Christchurch Ryman Healthcare residents taking part in the Walking for Wellness event were excited that the Travis Wetland park provided a historic backdrop for their walking challenge.
Diana Isaac village resident Penny Beardsley and a group of fellow village residents met at the start of the walk at the Beach Road carpark in the east of the Garden City.
The health-minded group were in great form, colourfully dressed and pleased with their progress on Ryman’s Active Ageing event for 2022.
In New Zealand, Ryman residents are using their steps on pedometers and apps to add to their progress on a virtual walk along the Abel Tasman Coastal Track over the 30 days in October.
In Australia residents are virtually walking 60km of the Mornington Peninsula over the same timeframe. Ryman Healthcare has villages throughout New Zealand, and in Victoria, Australia, and the walks by 1,300 residents reflect this.
Some have already finished the challenge, but remain walking in support of their friends and other residents they have met along the way.
In Christchurch there have been a number of inter-village walks including at Bottle Lake, Hagley Park and the Harry Ell Track and today Travis Wetland/Ōruapaeroa.
Penny said she was one of Christchurch City Council’s walking coordinators, under the stewardship of then mayor Vicki Buck in the 1990s. Both she and her husband Ron (a member of the Fire Service) did physical work on the Travis Wetland walkway with hundreds of other people over many months, she said. The Department of Conservation was also involved from the early days.
Pukekos and paradise shelducks were out in support and the surrounding wetland bush looked stunning. The wetland is close to sea-level and is typical of a pre-European plains swamp land.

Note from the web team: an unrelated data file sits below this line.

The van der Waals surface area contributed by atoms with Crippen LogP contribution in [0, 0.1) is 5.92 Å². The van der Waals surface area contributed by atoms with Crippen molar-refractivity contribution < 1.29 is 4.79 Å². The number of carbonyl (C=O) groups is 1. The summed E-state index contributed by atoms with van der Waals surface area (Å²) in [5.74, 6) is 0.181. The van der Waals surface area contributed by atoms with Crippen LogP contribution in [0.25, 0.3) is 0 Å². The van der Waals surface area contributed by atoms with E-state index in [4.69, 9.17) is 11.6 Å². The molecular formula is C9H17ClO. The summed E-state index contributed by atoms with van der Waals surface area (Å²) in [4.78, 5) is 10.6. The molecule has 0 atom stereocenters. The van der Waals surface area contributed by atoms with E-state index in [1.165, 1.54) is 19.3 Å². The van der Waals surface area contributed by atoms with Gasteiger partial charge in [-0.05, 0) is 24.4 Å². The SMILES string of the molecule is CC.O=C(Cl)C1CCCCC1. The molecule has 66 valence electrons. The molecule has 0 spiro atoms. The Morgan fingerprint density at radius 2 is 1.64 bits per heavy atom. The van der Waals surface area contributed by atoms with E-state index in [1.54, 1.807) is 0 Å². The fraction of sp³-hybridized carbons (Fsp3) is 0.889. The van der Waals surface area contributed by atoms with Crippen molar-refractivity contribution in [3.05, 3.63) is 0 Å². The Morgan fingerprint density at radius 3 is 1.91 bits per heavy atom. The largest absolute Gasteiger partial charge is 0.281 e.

“I’m very amazed to see how it (the wetlands area) has progressed. It was quite a little underwater swamp… It was kind of just scrub and rough tracks and everything was under water. We’re delighted to see it how it is now,” Penny said.
Penny is a melanoma survivor and said that she regularly walked on Tuesdays with a group of other cancer survivors around Hagley Park, finishing with a cup of coffee at the Antigua Boat Shed Café.
Alongside Penny was Shirley Piper, another keen walker. Shirley said she also took part in the earlier Hagley Park challenge, and with other residents enjoyed a coffee afterwards.
Ryman Chief Strategy Officer Mary-Anne Stone said the positive feedback from residents was continuing, with the virtual walk about halfway through.
“It’s extraordinary how many people are out there walking and we’re hearing beautiful stories about the difference it’s making for them.”
Some residents are using smartphones or smart watches to track their virtual steps, while others are using pedometers supplied by Ryman.
Ryman New Zealand CEO Cheyne Chalmers said the walkers had a lot of support. “At Ryman we’re cheering them on every step of the way.”
A virtual awards ceremony will be held on November 23 to celebrate the winners.